Sunday, April 18, 2010


Imagine this: You just had a stroke and are in no position to manage your assets or decide on your personal welfare. Who could do that on your behalf? That would be your spouse, or your adult children. What happens if both parties do not see eye to eye on certain issues?

That's where the Mental Capacity Act (MCA) comes in. Under this new Act, you can appoint anyone you trust to act as your donee during the period when you are unable to use your mental faculties. The donee must be at least 21 years old, and not an undischarged bankrupt.
You can specify the details and terms in a document called the Lasting Power of Attorney (LPA). Click here for a copy of the LPA form. All completed forms must be submitted to the Office of the Public Guardian (OPG), Ministry of Community Development, Youth and Sports, Singapore. A registration fee of S$50 is equired for Form 1 (standard) and S$200 for Form 2.

Those aged 65+ now make up 8.6% of the population. This is expected to reach 13 % in 2020. With advancing age comes a higher risk of losing our intellectual capabilities through brain injury or mental illnesses. A case in point: the number of people with dementia in Singapore is estimated to grow from 22,000 five years ago to 53,000 in another decade.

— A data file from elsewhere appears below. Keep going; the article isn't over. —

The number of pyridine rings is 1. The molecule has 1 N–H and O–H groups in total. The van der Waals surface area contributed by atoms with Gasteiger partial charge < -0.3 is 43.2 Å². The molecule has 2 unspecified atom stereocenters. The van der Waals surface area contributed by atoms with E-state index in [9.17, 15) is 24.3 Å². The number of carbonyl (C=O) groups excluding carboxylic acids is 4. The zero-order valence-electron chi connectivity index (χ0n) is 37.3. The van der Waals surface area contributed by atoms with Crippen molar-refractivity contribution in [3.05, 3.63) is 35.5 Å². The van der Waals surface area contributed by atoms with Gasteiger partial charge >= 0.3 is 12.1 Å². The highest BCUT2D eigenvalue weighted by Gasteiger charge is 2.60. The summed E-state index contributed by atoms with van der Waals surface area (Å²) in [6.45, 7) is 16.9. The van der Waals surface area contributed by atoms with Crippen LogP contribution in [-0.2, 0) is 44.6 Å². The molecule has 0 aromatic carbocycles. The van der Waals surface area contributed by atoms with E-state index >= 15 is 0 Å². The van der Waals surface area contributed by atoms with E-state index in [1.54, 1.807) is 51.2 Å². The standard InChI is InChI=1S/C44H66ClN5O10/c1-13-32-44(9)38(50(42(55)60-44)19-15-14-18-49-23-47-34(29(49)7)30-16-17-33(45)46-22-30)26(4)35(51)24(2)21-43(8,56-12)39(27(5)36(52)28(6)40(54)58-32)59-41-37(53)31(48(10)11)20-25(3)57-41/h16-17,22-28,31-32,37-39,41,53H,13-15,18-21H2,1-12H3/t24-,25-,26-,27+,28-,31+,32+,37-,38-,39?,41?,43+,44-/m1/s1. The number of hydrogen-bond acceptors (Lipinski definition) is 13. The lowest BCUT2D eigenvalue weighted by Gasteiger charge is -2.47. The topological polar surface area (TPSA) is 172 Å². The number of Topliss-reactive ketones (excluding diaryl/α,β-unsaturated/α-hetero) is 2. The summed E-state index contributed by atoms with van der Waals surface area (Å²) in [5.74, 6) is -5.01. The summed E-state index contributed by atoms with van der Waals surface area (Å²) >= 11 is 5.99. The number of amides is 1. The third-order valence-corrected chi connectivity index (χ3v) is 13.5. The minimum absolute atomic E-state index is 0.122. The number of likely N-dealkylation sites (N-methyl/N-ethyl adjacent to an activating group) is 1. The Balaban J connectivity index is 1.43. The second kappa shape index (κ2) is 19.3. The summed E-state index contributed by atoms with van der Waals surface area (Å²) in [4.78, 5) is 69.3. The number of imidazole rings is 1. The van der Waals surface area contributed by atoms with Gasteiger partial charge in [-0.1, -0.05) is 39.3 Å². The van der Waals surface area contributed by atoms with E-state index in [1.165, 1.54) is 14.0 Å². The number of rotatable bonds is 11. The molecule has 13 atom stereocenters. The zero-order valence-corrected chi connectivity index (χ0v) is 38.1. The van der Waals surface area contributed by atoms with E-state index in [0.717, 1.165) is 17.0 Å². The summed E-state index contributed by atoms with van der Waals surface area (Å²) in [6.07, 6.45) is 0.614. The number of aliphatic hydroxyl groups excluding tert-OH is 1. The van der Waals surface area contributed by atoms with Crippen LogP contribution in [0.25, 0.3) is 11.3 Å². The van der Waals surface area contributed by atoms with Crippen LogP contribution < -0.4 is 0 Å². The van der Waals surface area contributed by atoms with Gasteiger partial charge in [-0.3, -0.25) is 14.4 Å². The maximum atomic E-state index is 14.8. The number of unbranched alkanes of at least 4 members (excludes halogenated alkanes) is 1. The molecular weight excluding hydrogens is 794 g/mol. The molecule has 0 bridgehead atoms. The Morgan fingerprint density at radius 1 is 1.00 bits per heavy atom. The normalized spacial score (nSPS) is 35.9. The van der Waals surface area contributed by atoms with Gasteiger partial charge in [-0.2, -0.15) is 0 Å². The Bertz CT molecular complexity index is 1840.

Having a legal document like the LPA allows us to plan for our asset management when we are still alive but unable to think or decide for ourselves. This is unlike a will which becomes effective only upon our demise.

For more information on the MCA and LPA, visit the Public Guardian website. In the UK, the Mental Capacity Act was passed in 2005. You can read more about it here.

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